It was 1997 and a major event was unfolding in Philadelphia. General Colin Powell had brought together all living U.S. Presidents, with the exception of the ailing Ronald Reagan, for “The Presidents Summit for America’s Future.” It was the grand kickoff for his America’s Promise initiative. In addition to Presidents Ford, Carter, Bush41 and Clinton, Philadelphia was a virtual who’s who that week. I met movie stars, sports legends and even had a brief chat with Tony Robbins, which later resulted in his self-help cassette series being shipped to my office (not sure what he was implying with that).
Amid all the chaos of those 2 and a half days in Philadelphia, I met up with Arlen Specter near Independence Hall. President Clinton was about to speak to a gathering crowd and we were both seeking out some quiet time amidst a sea of people. At that time I had known Specter for several years, dating back to my days in local radio in Chambersburg and our many interviews together during his frequent stops at Letterkenny Army Depot and other Franklin County locales. My move to Radio Pennsylvania in 1994 allowed me to interact with the senator on an even more frequent basis and I think he had great regard for our network.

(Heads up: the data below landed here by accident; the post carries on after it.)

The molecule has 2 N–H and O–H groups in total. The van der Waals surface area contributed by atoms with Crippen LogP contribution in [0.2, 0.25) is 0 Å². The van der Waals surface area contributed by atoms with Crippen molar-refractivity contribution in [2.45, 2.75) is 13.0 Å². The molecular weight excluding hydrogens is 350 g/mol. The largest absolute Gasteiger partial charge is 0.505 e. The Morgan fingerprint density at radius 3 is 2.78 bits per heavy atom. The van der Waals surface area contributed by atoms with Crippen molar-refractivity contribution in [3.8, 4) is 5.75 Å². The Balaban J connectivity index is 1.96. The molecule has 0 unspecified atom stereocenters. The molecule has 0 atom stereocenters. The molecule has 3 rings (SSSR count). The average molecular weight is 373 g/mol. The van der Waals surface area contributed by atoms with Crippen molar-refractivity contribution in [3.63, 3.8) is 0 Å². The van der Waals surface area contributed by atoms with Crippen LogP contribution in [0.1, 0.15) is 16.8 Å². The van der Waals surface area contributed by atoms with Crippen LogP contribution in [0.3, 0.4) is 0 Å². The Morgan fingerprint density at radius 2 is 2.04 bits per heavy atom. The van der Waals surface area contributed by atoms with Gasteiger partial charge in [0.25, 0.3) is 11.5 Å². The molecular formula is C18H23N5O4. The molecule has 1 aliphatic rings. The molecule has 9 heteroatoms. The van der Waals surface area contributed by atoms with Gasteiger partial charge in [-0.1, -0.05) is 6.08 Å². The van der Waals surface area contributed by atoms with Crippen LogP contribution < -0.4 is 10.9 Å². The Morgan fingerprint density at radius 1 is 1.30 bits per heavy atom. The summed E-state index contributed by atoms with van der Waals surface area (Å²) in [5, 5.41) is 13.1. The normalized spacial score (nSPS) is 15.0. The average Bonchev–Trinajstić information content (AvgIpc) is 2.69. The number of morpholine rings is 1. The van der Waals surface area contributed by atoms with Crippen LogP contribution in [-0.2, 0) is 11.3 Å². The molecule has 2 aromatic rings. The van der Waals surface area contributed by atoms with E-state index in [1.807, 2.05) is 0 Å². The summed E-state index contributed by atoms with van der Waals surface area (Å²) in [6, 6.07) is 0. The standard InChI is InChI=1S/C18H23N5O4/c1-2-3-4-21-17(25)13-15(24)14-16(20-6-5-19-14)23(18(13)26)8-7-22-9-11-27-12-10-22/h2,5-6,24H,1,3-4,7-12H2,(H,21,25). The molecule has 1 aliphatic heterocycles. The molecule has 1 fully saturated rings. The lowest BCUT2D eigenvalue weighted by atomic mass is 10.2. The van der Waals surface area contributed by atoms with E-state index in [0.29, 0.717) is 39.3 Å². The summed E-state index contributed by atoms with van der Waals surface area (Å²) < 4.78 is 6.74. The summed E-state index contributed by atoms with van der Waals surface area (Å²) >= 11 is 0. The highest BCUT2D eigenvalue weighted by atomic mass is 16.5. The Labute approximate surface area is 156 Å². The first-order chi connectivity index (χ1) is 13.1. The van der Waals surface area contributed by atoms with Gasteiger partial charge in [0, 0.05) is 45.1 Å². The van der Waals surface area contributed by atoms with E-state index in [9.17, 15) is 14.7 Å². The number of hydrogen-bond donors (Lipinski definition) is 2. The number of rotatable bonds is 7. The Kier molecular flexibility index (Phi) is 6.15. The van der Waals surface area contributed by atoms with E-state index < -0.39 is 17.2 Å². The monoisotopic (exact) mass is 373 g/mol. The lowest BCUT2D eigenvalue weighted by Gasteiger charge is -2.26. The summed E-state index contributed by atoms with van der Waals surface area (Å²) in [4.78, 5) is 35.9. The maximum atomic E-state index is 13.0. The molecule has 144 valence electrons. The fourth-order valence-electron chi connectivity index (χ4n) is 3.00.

We were standing along a walkway back toward the Market Street section of Independence Mall and Senator Specter offered to be interviewed. He was standing just off to the side of the main foot traffic and I was facing him with my back to the sidewalk. We had been talking for about 5 minutes or so when I suddenly felt a hand in the middle of my back give me a not-so-gentle shove. Completely caught off guard, I stumbled into Senator Specter, who caught me just before we would have tumbled into some bushes. We both spun around just in time to see a group of very large men, formed in a circle, pushing through the crowd making sure not to stop for anything as inconvenient as other people. I stood on my toes to get a better look and I saw what they were so aggressively protecting. It was Oprah.
Yes, Arlen Specter and I had just been pushed aside, and rudely so I might add, by Oprah Winfrey’s entourage. I wish I had been thinking on my feet enough to fall to the ground writhing in perceived pain. Maybe I could have retired years ago.
Anyway, as I reflected on Arlen Specter’s life on the day of his death, that story brought a smile to my face. I have never shared that tale on the air or in writing before and I thought you might enjoy reading it.
Arlen Specter passed away yesterday at the age of 82.
[Brad Christman is the News Director of Radio Pennsylvania]